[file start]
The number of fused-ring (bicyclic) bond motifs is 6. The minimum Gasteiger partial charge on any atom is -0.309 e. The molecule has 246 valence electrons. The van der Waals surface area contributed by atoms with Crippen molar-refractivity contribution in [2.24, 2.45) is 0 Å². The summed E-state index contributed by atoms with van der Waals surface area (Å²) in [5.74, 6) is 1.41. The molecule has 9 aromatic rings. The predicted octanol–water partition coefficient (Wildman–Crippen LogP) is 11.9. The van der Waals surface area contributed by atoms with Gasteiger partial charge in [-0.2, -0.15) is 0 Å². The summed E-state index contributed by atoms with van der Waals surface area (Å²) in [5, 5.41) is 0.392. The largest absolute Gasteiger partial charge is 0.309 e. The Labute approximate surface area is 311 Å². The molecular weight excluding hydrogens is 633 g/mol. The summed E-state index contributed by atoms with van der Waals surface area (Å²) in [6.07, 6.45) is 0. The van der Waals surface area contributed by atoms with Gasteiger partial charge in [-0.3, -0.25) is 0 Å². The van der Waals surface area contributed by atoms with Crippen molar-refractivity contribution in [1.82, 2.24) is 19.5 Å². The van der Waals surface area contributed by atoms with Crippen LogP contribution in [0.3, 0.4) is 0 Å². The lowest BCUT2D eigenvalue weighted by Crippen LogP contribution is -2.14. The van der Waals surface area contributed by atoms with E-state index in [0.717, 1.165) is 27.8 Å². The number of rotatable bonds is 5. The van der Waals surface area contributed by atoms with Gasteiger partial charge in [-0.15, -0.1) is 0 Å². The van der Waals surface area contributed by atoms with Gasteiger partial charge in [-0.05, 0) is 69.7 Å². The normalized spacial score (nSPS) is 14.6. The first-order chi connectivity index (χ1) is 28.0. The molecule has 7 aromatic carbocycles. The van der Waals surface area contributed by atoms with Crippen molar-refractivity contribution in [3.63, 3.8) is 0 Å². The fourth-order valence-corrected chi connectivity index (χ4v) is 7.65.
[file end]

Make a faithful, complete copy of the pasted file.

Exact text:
The number of fused-ring (bicyclic) bond motifs is 6. The minimum Gasteiger partial charge on any atom is -0.309 e. The molecule has 246 valence electrons. The van der Waals surface area contributed by atoms with Crippen molar-refractivity contribution in [2.24, 2.45) is 0 Å². The summed E-state index contributed by atoms with van der Waals surface area (Å²) in [5.74, 6) is 1.41. The molecule has 9 aromatic rings. The predicted octanol–water partition coefficient (Wildman–Crippen LogP) is 11.9. The van der Waals surface area contributed by atoms with Gasteiger partial charge in [-0.2, -0.15) is 0 Å². The summed E-state index contributed by atoms with van der Waals surface area (Å²) in [5, 5.41) is 0.392. The largest absolute Gasteiger partial charge is 0.309 e. The Labute approximate surface area is 311 Å². The molecular weight excluding hydrogens is 633 g/mol. The summed E-state index contributed by atoms with van der Waals surface area (Å²) in [6.07, 6.45) is 0. The van der Waals surface area contributed by atoms with Gasteiger partial charge in [-0.3, -0.25) is 0 Å². The van der Waals surface area contributed by atoms with Crippen molar-refractivity contribution in [1.82, 2.24) is 19.5 Å². The van der Waals surface area contributed by atoms with Crippen LogP contribution in [0.3, 0.4) is 0 Å². The lowest BCUT2D eigenvalue weighted by Crippen LogP contribution is -2.14. The van der Waals surface area contributed by atoms with E-state index in [0.717, 1.165) is 27.8 Å². The number of rotatable bonds is 5. The van der Waals surface area contributed by atoms with Gasteiger partial charge in [-0.15, -0.1) is 0 Å². The van der Waals surface area contributed by atoms with Gasteiger partial charge in [-0.05, 0) is 69.7 Å². The normalized spacial score (nSPS) is 14.6. The first-order chi connectivity index (χ1) is 28.0. The molecule has 7 aromatic carbocycles. The van der Waals surface area contributed by atoms with Crippen molar-refractivity contribution in [3.63, 3.8) is 0 Å². The fourth-order valence-corrected chi connectivity index (χ4v) is 7.65.